IPTables Tips and Tricks

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Connecting to Server

These commands are ran in a shell session. You can connect to a shell session using the following suggestions depending on your operation system.


PuTTY or mRemoteNG

Mac or Linux

Open up terminal and run the following line, replacing "servername" with the IP address of the server, or it's hostname.
ssh root@servername

Note: If the server has SSH running on a port other then port 22, you can specify the port number like in the example below.
ssh root@servername -p 22

Common Commands

Open Port

Opening a port in IP tables only takes one command. Below is an example of the to allow a port. replace "80" with the port number you wish to open.
iptables -A INPUT -p tcp --dport 80 -j ACCEPT

Close Port

Closing a port in IP tables is much like opening a port. Below is an example of the to block a port. replace "80" with the port number you wish to block.
iptables -A INPUT -p tcp --dport 80 -j DROP

List Active Rules

Listing the active rules will output and of the entries in IP tables, as well as what chain the entries are listed under, and the default policy for that chain.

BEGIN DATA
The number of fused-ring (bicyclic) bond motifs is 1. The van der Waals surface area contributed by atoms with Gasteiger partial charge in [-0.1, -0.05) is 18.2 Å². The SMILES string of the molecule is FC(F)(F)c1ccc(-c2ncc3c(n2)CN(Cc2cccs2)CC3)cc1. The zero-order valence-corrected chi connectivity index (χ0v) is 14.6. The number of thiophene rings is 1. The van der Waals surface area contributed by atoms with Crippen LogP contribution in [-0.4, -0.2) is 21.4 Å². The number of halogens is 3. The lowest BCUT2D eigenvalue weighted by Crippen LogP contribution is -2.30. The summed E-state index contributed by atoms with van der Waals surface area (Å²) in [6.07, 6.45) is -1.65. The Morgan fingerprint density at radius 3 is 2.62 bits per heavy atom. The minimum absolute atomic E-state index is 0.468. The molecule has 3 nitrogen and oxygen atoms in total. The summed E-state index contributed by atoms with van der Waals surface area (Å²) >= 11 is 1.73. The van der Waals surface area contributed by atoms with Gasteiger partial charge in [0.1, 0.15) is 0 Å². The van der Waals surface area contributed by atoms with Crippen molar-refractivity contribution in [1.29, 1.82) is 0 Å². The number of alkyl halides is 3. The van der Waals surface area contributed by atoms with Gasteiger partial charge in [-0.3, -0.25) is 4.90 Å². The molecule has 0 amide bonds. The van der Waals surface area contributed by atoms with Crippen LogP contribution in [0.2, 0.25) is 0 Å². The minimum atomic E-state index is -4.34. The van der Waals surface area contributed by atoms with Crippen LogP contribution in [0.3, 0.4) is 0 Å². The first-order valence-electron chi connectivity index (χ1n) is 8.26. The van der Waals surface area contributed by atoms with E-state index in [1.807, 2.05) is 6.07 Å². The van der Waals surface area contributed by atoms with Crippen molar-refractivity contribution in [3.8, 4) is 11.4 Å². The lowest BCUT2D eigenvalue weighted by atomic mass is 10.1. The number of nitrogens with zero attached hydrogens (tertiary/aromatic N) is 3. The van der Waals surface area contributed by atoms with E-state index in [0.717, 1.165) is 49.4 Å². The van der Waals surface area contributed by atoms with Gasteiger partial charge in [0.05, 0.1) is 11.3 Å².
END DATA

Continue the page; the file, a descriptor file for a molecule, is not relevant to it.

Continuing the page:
iptables -L

If you want to search for something specific, such as an IP address or a hostname, you can append a "| grep x" (Seen in the example below) to the rule to filter for the string you are looking for.
iptables -L | grep

Delete Rule

Deleting a rule requires a little bit more work than the other options. You will need to first list the IP tables entries, and find:
[1]: The chain that the rule is located in.
[2]: The number of the rule in the chain.

This can be done by running:
iptables -L --line-numbers

If the output is to long to be able to see it all, run the following, and it will put the output into "Less" a text reader which you can scroll through with the arrow keys.
iptables -L --line-numbers | less

Once you find the rule's chain name.

    Chain Name
Chain DENYIN (1 references)

And the rules number id in that chain.

Rule Number
5    DROP       all  --    anywhere

you can piece the delete commend together like this:

       Chain Name  Rule Number
               |   |
iptables -D DENYIN 5

After deleting the rule, you should be able to list the IP tables rule's again, iptables -L --line-numbers and find that the rule number is missing, or has another rule in its place. IP tables will move all the rules lower that the deleted rule up in the list to compensate for the rule being removed.

Keywords: iptables, IP Tables, ip tables, tips and tricks